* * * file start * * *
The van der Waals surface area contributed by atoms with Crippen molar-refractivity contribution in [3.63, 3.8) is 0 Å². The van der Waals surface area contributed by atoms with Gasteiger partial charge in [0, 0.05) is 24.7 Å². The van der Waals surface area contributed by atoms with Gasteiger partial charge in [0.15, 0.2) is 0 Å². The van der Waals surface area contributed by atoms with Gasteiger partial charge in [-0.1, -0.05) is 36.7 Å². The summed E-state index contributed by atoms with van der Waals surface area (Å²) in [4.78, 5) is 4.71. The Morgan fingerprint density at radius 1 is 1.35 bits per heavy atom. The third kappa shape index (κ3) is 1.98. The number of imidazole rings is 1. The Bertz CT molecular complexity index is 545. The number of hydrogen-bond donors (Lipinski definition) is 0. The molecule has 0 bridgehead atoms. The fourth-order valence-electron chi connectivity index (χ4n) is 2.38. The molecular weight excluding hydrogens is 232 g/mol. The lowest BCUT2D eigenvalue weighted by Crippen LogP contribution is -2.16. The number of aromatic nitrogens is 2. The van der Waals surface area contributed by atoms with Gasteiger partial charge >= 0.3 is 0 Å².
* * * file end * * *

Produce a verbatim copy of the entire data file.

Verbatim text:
The van der Waals surface area contributed by atoms with Crippen molar-refractivity contribution in [3.63, 3.8) is 0 Å². The van der Waals surface area contributed by atoms with Gasteiger partial charge in [0, 0.05) is 24.7 Å². The van der Waals surface area contributed by atoms with Gasteiger partial charge in [0.15, 0.2) is 0 Å². The van der Waals surface area contributed by atoms with Gasteiger partial charge in [-0.1, -0.05) is 36.7 Å². The summed E-state index contributed by atoms with van der Waals surface area (Å²) in [4.78, 5) is 4.71. The Morgan fingerprint density at radius 1 is 1.35 bits per heavy atom. The third kappa shape index (κ3) is 1.98. The number of imidazole rings is 1. The Bertz CT molecular complexity index is 545. The number of hydrogen-bond donors (Lipinski definition) is 0. The molecule has 0 bridgehead atoms. The fourth-order valence-electron chi connectivity index (χ4n) is 2.38. The molecular weight excluding hydrogens is 232 g/mol. The lowest BCUT2D eigenvalue weighted by Crippen LogP contribution is -2.16. The number of aromatic nitrogens is 2. The van der Waals surface area contributed by atoms with Gasteiger partial charge >= 0.3 is 0 Å².